A bioengineer and geneticist at Harvard’s Wyss Institute have successfully stored 5.5 petabits of data— around 700 terabytes — in a single gram of DNA, smashing the previous DNA data density record by a thousand times.
The work, carried out by George Church and Sri Kosuri, basically treats DNA as just another digital storage device. Instead of binary data being encoded as magnetic regions on a hard drive platter, strands of DNA that store 96 bits are synthesized, with each of the bases (TGAC) representing a binary value (T and G = 1, A and C = 0).
To read the data stored in DNA, you simply sequence it — just as if you were sequencing the human genome — and convert each of the TGAC bases back into binary. To aid with sequencing, each strand of DNA has a 19-bit address block at the start (the red bits in the image below) — so a whole vat of DNA can be sequenced out of order, and then sorted into usable data using the addresses.
Scientists have been eyeing up DNA as a potential storage medium for a long time, for three very good reasons: It’s incredibly dense (you can store one bit per base, and a base is only a few atoms large); it’s volumetric (beaker) rather than planar (hard disk); and it’s incredibly stable — where other bleeding-edge storage mediums need to be kept in sub-zero vacuums, DNA can survive for hundreds of thousands of years in a box in your garage.
It is only with recent advances in microfluidics and labs-on-a-chip that synthesizing and sequencing DNA has become an everyday task, though. While it took years for the original Human Genome Project to analyze a single human genome (some 3 billion DNA base pairs), modern lab equipment with microfluidic chips can do it in hours. Now this isn’t to say that Church and Kosuri’s DNA storage is fast — but it’s fast enough for very-long-term archival.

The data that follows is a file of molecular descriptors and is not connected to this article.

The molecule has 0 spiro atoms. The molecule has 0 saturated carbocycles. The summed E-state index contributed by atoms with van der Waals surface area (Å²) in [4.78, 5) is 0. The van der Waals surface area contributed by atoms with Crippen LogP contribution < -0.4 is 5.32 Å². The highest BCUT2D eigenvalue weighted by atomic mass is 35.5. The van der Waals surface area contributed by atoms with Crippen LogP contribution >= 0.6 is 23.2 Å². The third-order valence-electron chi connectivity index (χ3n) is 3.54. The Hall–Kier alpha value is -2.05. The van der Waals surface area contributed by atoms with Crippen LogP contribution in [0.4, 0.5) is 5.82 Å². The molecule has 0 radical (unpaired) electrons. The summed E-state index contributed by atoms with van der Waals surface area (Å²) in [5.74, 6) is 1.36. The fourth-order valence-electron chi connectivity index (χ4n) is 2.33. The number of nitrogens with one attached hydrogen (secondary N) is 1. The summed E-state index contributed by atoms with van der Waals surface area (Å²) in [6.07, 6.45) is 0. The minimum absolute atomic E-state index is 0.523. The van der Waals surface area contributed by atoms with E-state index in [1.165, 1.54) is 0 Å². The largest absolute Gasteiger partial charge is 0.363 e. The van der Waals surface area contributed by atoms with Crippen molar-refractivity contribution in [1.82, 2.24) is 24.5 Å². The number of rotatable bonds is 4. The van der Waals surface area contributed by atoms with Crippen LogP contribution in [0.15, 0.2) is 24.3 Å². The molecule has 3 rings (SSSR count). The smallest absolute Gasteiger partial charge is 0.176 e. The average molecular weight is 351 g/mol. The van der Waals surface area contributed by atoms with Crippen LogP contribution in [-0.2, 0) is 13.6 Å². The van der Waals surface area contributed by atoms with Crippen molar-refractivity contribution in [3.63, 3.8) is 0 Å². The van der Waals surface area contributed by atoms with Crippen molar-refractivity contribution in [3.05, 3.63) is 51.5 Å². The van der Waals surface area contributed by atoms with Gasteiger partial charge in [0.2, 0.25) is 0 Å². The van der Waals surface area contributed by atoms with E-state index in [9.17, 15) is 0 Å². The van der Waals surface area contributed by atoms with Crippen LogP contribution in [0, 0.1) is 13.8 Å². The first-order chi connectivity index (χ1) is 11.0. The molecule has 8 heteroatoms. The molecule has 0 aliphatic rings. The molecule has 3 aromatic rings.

Just think about it for a moment: One gram of DNA can store 700 terabytes of data. That’s 14,000 50-gigabyte Blu-ray discs… in a droplet of DNA that would fit on the tip of your pinky. To store the same kind of data on hard drives — the densest storage medium in use today — you’d need 233 3TB drives, weighing a total of 151 kilos. In Church and Kosuri’s case, they have successfully stored around 700 kilobytes of data in DNA — Church’s latest book, in fact — and proceeded to make 70 billion copies (which they claim, jokingly, makes it the best-selling book of all time!) totaling 44 petabytes of data stored.
Looking forward, they foresee a world where biological storage would allow us to record anything and everything without reservation. Today, we wouldn’t dream of blanketing every square meter of Earth with cameras, and recording every moment for all eternity/human posterity — we simply don’t have the storage capacity. There is a reason that backed up data is usually only kept for a few weeks or months — it just isn’t feasible to have warehouses full of hard drives, which could fail at any time. If the entirety of human knowledge — every book, uttered word, and funny cat video — can be stored in a few hundred kilos of DNA, though… well, it might just be possible to record everything (hello, police state!)
It’s also worth noting that it’s possible to store data in the DNA of living cells — though only for a short time. Storing data in your skin would be a fantastic way of transferring data securely…
by Lauren O’Neil from cbc.ca
If Dmitry Itskov’s 2045 initiative plays out as planned, humans will have the option of living forever with the help of machines in only 33 years.
It may sound ridiculous, but the 31-year-old Russian mogul is dead serious about neuroscience, android robotics, and cybernetic immortality.
He has already pulled together a team of leading Russian scientists intent on creating fully functional holographic human avatars that house artificial brains which contain a person’s complete consciousness – in other words, a humanoid robot.
Together, they’ve laid out an ambitious course of action that would see the team transplant a human brain into an artificial body (or ‘avatar’) in as little as seven years time.
Now, Itskov is asking the world’s richest people for help in financing the project.
In exchange, he’s offered to coordinate their own personal immortality projects for free.
“I urge you to take note of the vital importance of funding scientific development in the field of cybernetic immortality and the artificial body,” he writes in an open letter to members of the Forbes World’s Billionaires List.
“Such research has the potential to free you, as well as the majority of all people on our planet, from disease, old age and even death.”